Physical performance measures

Five objective physical performance measures will be collected (Fig. 2). Based on the Osteoarthritis Research Society Internationals core recommendations for physical performance measures, a 40-meter fast-paced walk test, a stair climb test, and a 30-second chair stand test will be performed [37]. Leg extension power (Nottingham Power Rig, Nottingham, UK) expressed as the product of force and velocity in a single-leg simultaneous hip and knee extension will be measured. The force will be recorded for each push (with 30 seconds rest between trials) until the patients reach a plateau, defined as two successive measurements below the highest measurement. A minimum of six trials to minimize the learning effect and a maximum of 12 trials to minimize fatigue will be conducted and peak measurements in Watts obtained, which is a methodology used frequently and illustrating excellent reliability [38,39,40]. Maximal voluntary force from the knee extensors and flexors will be measured bilaterally in isometric conditions with a handheld dynamometer (Lafayette Manual Muscle Tester, Loughborough, UK or MicroFET2, Hoggan Scientific, LLC, Salt Lake City UT, USA). The patients will be asked to exert a maximum voluntary isometric contraction lasting 5 seconds against the hand-held dynamometer. Three trials of each test will be performed and the peak value in Newtons will be the outcome score, which is an approach that has illustrated excellent test-retest reliability [41]. A 30-second break between each measurement will be given.

Other outcomes

Adverse events that may occurr during the trial period will be identified by the patients (self-reported) and by the physiotherapists supervising the interventions (observations). Adverse events are characterized as occurring in the index knee or sites other than the index knee and serious events are defined according to the definitions from the U.S. Food and Drug Administration [42]. Non-serious adverse events are comprised of all other occurring events. Participants are allowed to receive other types of treatment at their own discretion. The other types of treatment received during the trial period will be self-reported. Other treatment is defined as treatments that the patient had initiated because of the index knee such as acupuncture, manual therapy, and surgery. Adherence to interventions will be registered for both groups. In the NEMEX-TJR and PNE group, the number of attended exercise sessions and PNE sessions will be recorded (i.e. number of sessions out of 24 exercises sessions and two PNE sessions). In the PNE group, the number of PNE sessions will be recorded (i.e. number of sessions out of two possible sessions).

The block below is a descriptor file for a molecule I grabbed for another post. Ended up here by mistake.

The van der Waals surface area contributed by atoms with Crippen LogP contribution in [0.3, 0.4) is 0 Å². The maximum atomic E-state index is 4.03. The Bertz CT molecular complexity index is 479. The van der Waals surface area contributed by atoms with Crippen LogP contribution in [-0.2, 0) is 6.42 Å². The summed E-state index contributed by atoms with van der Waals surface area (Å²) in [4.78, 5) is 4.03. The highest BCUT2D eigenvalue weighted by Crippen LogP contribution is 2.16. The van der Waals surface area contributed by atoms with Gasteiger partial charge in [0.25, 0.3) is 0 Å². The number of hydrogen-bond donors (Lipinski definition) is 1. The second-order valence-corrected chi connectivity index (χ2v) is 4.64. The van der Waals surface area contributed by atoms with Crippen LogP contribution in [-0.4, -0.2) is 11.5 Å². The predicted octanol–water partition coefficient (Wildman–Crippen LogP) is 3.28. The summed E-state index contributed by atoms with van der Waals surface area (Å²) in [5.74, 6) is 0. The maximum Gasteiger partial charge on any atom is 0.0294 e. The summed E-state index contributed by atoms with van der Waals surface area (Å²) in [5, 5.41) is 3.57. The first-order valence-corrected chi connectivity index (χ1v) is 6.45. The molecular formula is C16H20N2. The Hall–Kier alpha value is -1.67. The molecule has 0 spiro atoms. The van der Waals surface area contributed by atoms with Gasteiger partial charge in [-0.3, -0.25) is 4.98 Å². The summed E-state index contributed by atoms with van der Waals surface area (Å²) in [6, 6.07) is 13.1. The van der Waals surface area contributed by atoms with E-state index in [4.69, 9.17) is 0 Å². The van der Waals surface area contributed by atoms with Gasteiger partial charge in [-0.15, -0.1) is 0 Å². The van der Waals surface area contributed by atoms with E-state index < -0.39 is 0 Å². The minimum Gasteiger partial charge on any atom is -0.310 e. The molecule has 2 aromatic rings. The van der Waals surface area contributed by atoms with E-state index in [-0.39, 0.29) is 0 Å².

The statistical analysis of the primary outcome will be performed according to an intention-to-treat principle. Statistical tests will be dependent of data distribution. We expect data to be normally distributed, and therefore, aim at using a repeated measures mixed model with patients as random effect and time (baseline and 3, 6, and 12 months) and treatment arm (NEMEX-TJR and PNE or PNE alone) as fixed effects, and with adjustments for baseline imbalance. No imputation will take place. Secondary outcomes and other endpoints will be analyzed similarly to the primary outcome. The frequency of adverse events will be compared between groups at the 12-month follow-up using a Poisson regression model with robust error variance. Categorical outcomes will be analyzed using a Χ2 test, Fisher exact test, or a Mann-Whitney U test as appropriate. A per-protocol analysis will be performed for the primary outcome, excluding patients who had poor adherence to the intervention, defined as participating in less than 75% of the exercise sessions and not attending both PNE sessions, and excluding patients who undergo additional surgery during follow-up. A 95% confidence interval (CI) excluding 10 points or more in the KOOS4 score will be interpreted as a lack of a clinically meaningful difference between groups. P values and 95% CIs will be presented. All authors will have access to the final anonymized trial dataset.